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3 Things You Should Safeguard Before You Start Your Divorce

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3 Things You Should Safeguard Before You Start Your Divorce

Regardless of whether you’re initiating the divorce or have received the unhappy news recently, you need to tread carefully. Every move you make from now until the time you receive your final judgment could have an impact on what your life looks like when the divorce is done.

And there’s no guarantee your spouse won’t take steps to actively hamper you from achieving any kind of a fair settlement. Protect yourself by protecting these three, vital things.

#1: Copies of all financial records.

Get them the moment you know you’re getting a divorce. Bank statements, credit card statements, retirement accounts, stock certificates, business records. Get a copy of all of it. Remember, 40% of your divorce settlement will revolve around the way your money and assets are handled. You need a complete financial picture.

Put the copies in a safe place, like a safe deposit box only you can get to. Your divorce attorney will need to sort through them. If you wait until the divorce is already underway you might find many of these records have gotten “lost.” Mysteriously.

#2: A copy of your credit report.

Yes, you can get this at any time, but you want a snapshot of all your debts and open accounts prior to the start of the divorce. This will also help you uncover surprises, such as credit cards your spouse took out in your name, cards you know nothing about.

You’ll want to share this information with your lawyer as well, as the division of debt is also part of the divorce process.

#3: Precious non-marital property.

The family heirloom you’ve had since you graduated from high-school, and still had when you got married five years later. Photographs of family members and friends which matter to you. Sentimental items.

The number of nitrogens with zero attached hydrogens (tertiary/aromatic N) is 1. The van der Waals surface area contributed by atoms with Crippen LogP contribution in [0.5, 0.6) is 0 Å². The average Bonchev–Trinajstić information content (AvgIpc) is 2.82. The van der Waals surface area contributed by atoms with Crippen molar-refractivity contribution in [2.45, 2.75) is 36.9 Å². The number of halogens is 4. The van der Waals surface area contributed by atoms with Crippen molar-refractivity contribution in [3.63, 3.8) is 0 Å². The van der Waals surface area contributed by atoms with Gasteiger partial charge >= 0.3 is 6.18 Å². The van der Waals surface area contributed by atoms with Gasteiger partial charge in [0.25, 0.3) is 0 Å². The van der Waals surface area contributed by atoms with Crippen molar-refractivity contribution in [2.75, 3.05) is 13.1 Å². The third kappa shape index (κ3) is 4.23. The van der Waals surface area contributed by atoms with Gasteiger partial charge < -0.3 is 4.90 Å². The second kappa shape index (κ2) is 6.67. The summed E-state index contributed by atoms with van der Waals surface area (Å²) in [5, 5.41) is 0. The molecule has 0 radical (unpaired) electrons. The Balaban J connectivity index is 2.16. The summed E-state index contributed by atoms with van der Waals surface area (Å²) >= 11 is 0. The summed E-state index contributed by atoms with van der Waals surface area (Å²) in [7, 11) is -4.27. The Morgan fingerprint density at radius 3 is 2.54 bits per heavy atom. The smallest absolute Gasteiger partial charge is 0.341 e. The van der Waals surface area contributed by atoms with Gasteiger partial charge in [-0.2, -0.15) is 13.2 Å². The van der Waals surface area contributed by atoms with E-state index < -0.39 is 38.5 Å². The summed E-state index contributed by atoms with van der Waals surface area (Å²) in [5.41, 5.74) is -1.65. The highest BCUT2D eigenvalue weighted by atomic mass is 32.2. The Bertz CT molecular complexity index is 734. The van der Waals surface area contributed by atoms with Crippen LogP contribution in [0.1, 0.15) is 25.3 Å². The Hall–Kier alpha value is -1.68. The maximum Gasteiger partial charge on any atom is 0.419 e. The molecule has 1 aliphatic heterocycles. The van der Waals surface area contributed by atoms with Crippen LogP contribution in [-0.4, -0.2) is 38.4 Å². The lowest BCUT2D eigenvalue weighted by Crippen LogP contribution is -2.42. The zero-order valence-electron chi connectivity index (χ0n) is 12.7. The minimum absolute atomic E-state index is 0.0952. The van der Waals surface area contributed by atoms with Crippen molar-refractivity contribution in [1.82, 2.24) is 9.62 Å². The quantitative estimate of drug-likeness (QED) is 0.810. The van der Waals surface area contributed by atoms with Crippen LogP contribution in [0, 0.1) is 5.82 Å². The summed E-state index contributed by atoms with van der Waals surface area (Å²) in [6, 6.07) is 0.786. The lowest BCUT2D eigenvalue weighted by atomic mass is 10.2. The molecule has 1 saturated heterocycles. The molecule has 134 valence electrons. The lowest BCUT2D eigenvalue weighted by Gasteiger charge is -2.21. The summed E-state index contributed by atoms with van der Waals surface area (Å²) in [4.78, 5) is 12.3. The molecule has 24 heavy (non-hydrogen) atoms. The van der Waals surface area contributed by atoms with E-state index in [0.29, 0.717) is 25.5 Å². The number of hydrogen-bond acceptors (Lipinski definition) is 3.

Your spouse may leave them alone. Or he or she might get really vindictive and destroy them just to hurt you a little bit more.

Just keep in mind safeguarding is not hiding. The courts may not agree something you took constituted non-marital property. Make sure you can put your hands on it again later if it turns out you need to turn that piece of property over to your spouse. Don’t hand this property over to a family member or a friend.

Try to locate any receipts or records which might indicate you owned certain property prior to the marriage, so you can prove the item should not be included in the equitable distribution process.

Anything else?

It depends. Every divorce is different.

Schedule your free consultation with Sadek and Cooper to find out. We’ll take a look at your situation and tell you if there are other records, pieces of evidence or bits of information you’ll want to retain and safeguard right now. We’ll also fight to help you put your best foot forward during the divorce process. Call today.

 

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Sadek and Cooper Law Offices, LLC